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Help & guidance Guides to Good Practice

Archiving file types

Peter Brewer (Laboratory of Tree-Ring ResearchUniversity of Arizona, USA), Esther Jansma (Cultural Heritage Agency and Utrecht University, The Netherlands), Version 1.1 – June 2016, Archaeology Data Service / Digital Antiquity, Guides to Good Practice

As mentioned in File types (whilst creating, working with, and processing data), there are a great many data formats in use within the dendrochronological community. However, with the exception of the Tree Ring Data Standard, none provide the mechanism for recording rich standardised metadata. Wherever possible we strongly recommend using TRiDaS format files to store both your data and metadata.

If the tools being used for the dendrochronological analyses do not support TRiDaS, then one option is to maintain your data within the legacy format supported by the software, and the metadata in a TRiDaS-enabled database like TRiDaBASE[1] (Jansma et al. 2012b). The DCCD repository supports the submission of TRiDaS plus a variety of legacy formats, whereas the ITRDB supports the submission of Tucson and TRiDaS files.

The managing of the legacy data files in a hybrid TRiDaS/legacy system is definitely the weakest link in this approach. With no software to provide error checking, it is all too easy to mislabel, rename, move and delete files – especially in a multi-user environment. The utmost care must be taken at all times to be as strict as possible. Write access to the files should be limited to only essential personnel. Folders containing site data files should be made read-only as soon as work on a site has been completed.

If one decides to follow this method it is important to ensure that the legacy data format that is used stores the ring-width data in an unambiguous manner. Where ambiguities exist, these should be clarified in the TRiDaS metadata. A list of formats, along with some of the potential issues they may have, is available in table 2. Further details are available in Brewer et al. (2011).

One issue shared by many of the legacy data formats is the ambiguity of the calendar used for dates. To reduce the programming complexity, many formats use what is known as the astronomical rather than the Gregorian calendar. The astronomical calendar includes a year zero and denotes BC dates as negative integers. This means that prior to the AD/BC transition the year numbers are offset by one (e.g. 1AD = 1; 1BC = 0; 2BC=-1; etc.). This can cause complications for researchers both outside and within the dendrochronological community. It is not uncommon to find legacy data files with BC data where the offset has been removed.

Table 2 – Legacy files formats: assessment of their suitability for storing dendrochronological data in combination with a companion TRiDaS file containing metadata.
Format Suitable for TRiDaS co-archival Potential issues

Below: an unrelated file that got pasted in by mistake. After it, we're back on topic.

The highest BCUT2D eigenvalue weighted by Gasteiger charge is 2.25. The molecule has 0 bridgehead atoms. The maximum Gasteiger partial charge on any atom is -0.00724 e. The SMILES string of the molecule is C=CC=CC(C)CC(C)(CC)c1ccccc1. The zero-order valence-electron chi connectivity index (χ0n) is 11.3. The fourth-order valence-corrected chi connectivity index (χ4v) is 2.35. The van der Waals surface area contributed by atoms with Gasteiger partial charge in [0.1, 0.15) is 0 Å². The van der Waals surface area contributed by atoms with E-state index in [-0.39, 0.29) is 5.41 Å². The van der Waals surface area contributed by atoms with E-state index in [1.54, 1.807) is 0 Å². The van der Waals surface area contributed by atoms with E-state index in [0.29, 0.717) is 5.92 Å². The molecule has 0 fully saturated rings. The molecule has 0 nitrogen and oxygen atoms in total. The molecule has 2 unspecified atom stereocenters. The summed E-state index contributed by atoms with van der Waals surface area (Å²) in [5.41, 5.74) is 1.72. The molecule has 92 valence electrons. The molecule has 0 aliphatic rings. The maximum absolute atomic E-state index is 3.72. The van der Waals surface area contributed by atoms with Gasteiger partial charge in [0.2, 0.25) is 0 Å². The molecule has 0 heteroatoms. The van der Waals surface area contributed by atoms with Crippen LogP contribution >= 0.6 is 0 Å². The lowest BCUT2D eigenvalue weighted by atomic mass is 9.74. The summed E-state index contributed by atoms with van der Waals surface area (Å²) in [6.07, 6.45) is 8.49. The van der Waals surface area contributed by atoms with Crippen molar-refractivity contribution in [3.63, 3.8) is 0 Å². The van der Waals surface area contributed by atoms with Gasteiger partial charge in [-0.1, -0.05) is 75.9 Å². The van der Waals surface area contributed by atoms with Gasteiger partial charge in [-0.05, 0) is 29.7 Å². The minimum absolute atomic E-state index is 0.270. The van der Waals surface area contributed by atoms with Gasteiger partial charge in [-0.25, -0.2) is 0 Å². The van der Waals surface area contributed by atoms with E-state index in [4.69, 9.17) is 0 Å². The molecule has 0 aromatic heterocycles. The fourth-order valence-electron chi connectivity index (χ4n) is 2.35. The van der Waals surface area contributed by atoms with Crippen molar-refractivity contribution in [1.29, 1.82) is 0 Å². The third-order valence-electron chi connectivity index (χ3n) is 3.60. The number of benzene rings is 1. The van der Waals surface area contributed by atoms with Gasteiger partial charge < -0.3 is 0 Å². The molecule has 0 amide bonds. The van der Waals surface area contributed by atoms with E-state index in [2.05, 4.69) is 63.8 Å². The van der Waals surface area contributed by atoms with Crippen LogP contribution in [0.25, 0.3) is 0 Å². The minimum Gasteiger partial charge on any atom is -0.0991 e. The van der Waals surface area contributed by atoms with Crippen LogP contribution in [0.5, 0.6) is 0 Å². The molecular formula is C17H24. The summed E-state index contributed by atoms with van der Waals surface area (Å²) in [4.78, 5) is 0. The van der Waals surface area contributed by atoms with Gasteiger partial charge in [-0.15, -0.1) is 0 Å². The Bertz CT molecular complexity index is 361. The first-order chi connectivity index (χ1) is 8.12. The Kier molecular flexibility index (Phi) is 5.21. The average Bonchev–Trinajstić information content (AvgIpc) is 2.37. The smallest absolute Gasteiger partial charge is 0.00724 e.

Belfast Apple With caveats Format cannot store missing ring information
Belfast Archive With caveats Format cannot store missing ring information
Besancon With caveats The format should strictly only contain data values are in 1/100th mm, however, some users store micron resolution data instead. There is no standard way to discern the difference
CATRAS No Closed source proprietary binary format. There is some support for reading/writing CATRAS files in the TRiCYCLE library but the closed nature of the format means this is not comprehensive
Cracow Binary format No Simple binary format storing just ring-widths and sapwood markers. Although this is a very simple format, the fact it is binary means accessing the data is not trivial
Corina No File format with very limited software support
DendroDB No An export format used by the discontinued DendroDB database. No known software implementations generate this format.
FHX2 No Dendro format for recording fire history event data. Does not support ring-width data
Generic spreadsheet formats No Various spreadsheet-style formats (including CSV, MS Excel, ODF etc) are used by some to store and transfer ring-width data. The flexible nature of spreadsheets means that data can be stored in a wide variety of ways makes it unsuitable for long term storage of data.
Heidelberg Yes Native format for the widely used TSAP software. Has extensive support for metadata fields, but the contents of these fields are not standardised
KINSYS-KS With caveats Format specific to the software of the same name produced by the Finnish Forest Research Institute although not widely used elsewhere. Stores ring-width data effectively but the lack of support in software means it is not ideal for long term storage
Nottingham No A format with no known documentation or extant reference implementation
Oxford With caveats Does not store data: prior to 1AD; ring-widths >=1mm
PAST4 No Files can be in either astronomical or Gregorian calendar which can introduce ambiguities.
Sheffield With caveats Format cannot store missing ring information
SYLPHE (see Bescancon)
Topham With caveats Very simplistic format which should only be used for raw ring-width data
TRIMS With caveats Format cannot store missing ring information
Tucson With caveats There are many undocumented alterations to this format. Check files with TRiCYCLE or COFECHA to ensure readability before archiving
Tucson compact No Rather complicated format that is not widely supported
VFormat No Highly encoded metadata makes this format not very accessible
WinDENDRO No Proprietary delimited text format

[1] TRiDaBASE –